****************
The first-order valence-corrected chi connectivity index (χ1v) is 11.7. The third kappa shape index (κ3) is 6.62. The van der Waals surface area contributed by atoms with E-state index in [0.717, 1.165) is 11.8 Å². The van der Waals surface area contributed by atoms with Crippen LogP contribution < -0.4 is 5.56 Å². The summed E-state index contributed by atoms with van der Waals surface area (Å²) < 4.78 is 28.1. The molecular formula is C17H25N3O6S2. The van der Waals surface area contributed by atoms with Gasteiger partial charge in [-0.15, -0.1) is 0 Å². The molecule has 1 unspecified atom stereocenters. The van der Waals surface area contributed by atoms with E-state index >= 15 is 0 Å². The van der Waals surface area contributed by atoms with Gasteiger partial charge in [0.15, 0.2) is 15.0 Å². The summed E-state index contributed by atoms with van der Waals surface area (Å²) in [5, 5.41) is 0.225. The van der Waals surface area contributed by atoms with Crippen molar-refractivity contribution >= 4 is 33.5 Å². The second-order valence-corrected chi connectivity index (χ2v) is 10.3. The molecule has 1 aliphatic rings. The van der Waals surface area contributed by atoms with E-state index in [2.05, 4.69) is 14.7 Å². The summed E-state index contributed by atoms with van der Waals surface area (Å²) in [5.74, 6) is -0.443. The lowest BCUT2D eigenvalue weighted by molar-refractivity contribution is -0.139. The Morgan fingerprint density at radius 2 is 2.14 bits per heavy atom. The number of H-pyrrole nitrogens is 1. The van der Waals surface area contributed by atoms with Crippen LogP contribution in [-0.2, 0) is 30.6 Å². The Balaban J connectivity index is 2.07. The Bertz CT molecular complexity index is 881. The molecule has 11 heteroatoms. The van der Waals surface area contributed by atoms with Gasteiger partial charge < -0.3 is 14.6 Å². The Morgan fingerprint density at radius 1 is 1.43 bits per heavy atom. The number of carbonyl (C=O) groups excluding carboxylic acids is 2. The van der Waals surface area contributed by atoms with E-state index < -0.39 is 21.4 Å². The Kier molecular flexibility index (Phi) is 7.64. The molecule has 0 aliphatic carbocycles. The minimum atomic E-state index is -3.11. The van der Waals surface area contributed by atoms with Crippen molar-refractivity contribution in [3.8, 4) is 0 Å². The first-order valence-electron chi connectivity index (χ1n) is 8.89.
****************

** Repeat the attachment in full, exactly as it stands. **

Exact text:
The first-order valence-corrected chi connectivity index (χ1v) is 11.7. The third kappa shape index (κ3) is 6.62. The van der Waals surface area contributed by atoms with E-state index in [0.717, 1.165) is 11.8 Å². The van der Waals surface area contributed by atoms with Crippen LogP contribution < -0.4 is 5.56 Å². The summed E-state index contributed by atoms with van der Waals surface area (Å²) < 4.78 is 28.1. The molecular formula is C17H25N3O6S2. The van der Waals surface area contributed by atoms with Gasteiger partial charge in [-0.15, -0.1) is 0 Å². The molecule has 1 unspecified atom stereocenters. The van der Waals surface area contributed by atoms with E-state index >= 15 is 0 Å². The van der Waals surface area contributed by atoms with Gasteiger partial charge in [0.15, 0.2) is 15.0 Å². The summed E-state index contributed by atoms with van der Waals surface area (Å²) in [5, 5.41) is 0.225. The van der Waals surface area contributed by atoms with Crippen molar-refractivity contribution >= 4 is 33.5 Å². The second-order valence-corrected chi connectivity index (χ2v) is 10.3. The molecule has 1 aliphatic rings. The van der Waals surface area contributed by atoms with E-state index in [2.05, 4.69) is 14.7 Å². The summed E-state index contributed by atoms with van der Waals surface area (Å²) in [5.74, 6) is -0.443. The lowest BCUT2D eigenvalue weighted by molar-refractivity contribution is -0.139. The Morgan fingerprint density at radius 2 is 2.14 bits per heavy atom. The number of H-pyrrole nitrogens is 1. The van der Waals surface area contributed by atoms with Crippen LogP contribution in [-0.2, 0) is 30.6 Å². The Balaban J connectivity index is 2.07. The Bertz CT molecular complexity index is 881. The molecule has 11 heteroatoms. The van der Waals surface area contributed by atoms with Gasteiger partial charge < -0.3 is 14.6 Å². The Morgan fingerprint density at radius 1 is 1.43 bits per heavy atom. The number of carbonyl (C=O) groups excluding carboxylic acids is 2. The van der Waals surface area contributed by atoms with E-state index < -0.39 is 21.4 Å². The Kier molecular flexibility index (Phi) is 7.64. The molecule has 0 aliphatic carbocycles. The minimum atomic E-state index is -3.11. The van der Waals surface area contributed by atoms with Crippen molar-refractivity contribution in [3.8, 4) is 0 Å². The first-order valence-electron chi connectivity index (χ1n) is 8.89.